Freed BBC reporter credits Hamas for his release

Other News Materials 5 July 2007 13:41 (UTC +04:00)

( LatWp ) - An ebullient and relieved Alan Johnston, the BBC correspondent set free Wednesday after 114 days as a captive in the Gaza Strip, suggested the turning point that led to his release was Hamas' takeover of the strip.

The armed Islamic movement is considered a terrorist organization by the United States, the European Union and Israel, whose right to exist it does not recognize.

But Johnston said after Hamas gunmen completed a military rout of rival Fatah forces on June 14, effectively setting up a parallel Palestinian government in Gaza, his kidnappers knew Hamas ``had them in their sights.''

``The whole mood changed,'' Johnston, 45, said at a news conference at the British Consulate here hours and a haircut after his predawn release. ``If Hamas didn't come in and put the heat on, I'm pretty sure I'd still be there.''

Palestinian Authority officials from Fatah, now governing in the West Bank, dismissed Hamas' role as a bid to gain international credibility after its brutal takeover of Gaza. That conquest has further divided the West Bank and Gaza, the two territories envisioned as a future Palestinian state, and the provisional government established 14 years ago to run them.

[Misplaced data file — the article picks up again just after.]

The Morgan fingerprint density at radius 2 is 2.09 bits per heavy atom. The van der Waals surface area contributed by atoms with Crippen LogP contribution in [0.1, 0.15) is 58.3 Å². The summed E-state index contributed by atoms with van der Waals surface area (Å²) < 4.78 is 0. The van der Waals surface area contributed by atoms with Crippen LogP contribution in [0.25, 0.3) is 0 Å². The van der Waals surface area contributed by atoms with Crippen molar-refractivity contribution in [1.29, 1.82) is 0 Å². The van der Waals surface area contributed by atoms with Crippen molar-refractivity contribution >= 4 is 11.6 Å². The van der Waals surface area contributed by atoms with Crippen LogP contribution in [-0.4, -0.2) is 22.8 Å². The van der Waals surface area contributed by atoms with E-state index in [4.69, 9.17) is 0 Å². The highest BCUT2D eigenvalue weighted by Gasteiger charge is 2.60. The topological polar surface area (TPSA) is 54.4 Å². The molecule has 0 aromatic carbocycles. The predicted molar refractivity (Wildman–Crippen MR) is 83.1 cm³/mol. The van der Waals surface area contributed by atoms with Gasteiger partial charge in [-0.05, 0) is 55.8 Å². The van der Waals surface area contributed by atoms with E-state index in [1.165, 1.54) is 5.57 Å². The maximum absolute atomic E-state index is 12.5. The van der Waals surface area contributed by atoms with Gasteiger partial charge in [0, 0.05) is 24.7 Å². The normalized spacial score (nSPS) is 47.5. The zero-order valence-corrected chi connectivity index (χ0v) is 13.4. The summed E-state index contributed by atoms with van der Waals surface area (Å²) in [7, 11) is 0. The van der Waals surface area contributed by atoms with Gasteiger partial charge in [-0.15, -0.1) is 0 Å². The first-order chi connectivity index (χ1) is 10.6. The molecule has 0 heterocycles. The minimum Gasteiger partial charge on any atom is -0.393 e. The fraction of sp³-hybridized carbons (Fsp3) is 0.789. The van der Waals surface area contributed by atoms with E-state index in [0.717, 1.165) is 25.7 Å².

Although Palestinian Authority President Mahmoud Abbas of Fatah celebrated Johnston's release, one of his senior aides suggested Hamas and his kidnappers, a group called the Army of Islam that claims to act in the spirit of al-Qaida, were allies.

``I think that this was staged by Hamas to appear as if it respects international law,'' Yasser Abed Rabbo, the senior Abbas aide, told the Associated Press.

Johnston, who was kidnapped March 12 near the end of a three-year assignment as the only Western correspondent based full-time in Gaza, appeared fit, joyful and hugely grateful over the broad campaign for his release mounted by BBC colleagues, other media, and ``big-hearted'' Palestinians.

He was aware of it during his captivity because he was allowed a radio, which picked up the BBC World Service, where he has worked for 16 years.

``What every kidnap victim fears most of all is that life will go on without them,'' Johnston said.

Johnston described in detail the anti-Western philosophy of the group that held him, daily life in the dark rooms of captivity, and what he said was the ``special journalism hell'' of missing the biggest story of his time in Gaza--the Hamas takeover--because he was locked up. He said Western journalists were right to be ``wary'' of working in Gaza.

His captivity began when two men--one armed with a pistol, the other with an AK-47 assault rifle--pulled up next to him on his daily ride to work.

The men placed a hood over his head and rifled through his pockets, taking money he had just withdrawn from the bank and laughing over their good fortune.

Many previous Gaza kidnappings have ended within hours or a few days after abductors win something from the Palestinian government, such as jobs or the release of family members in prison.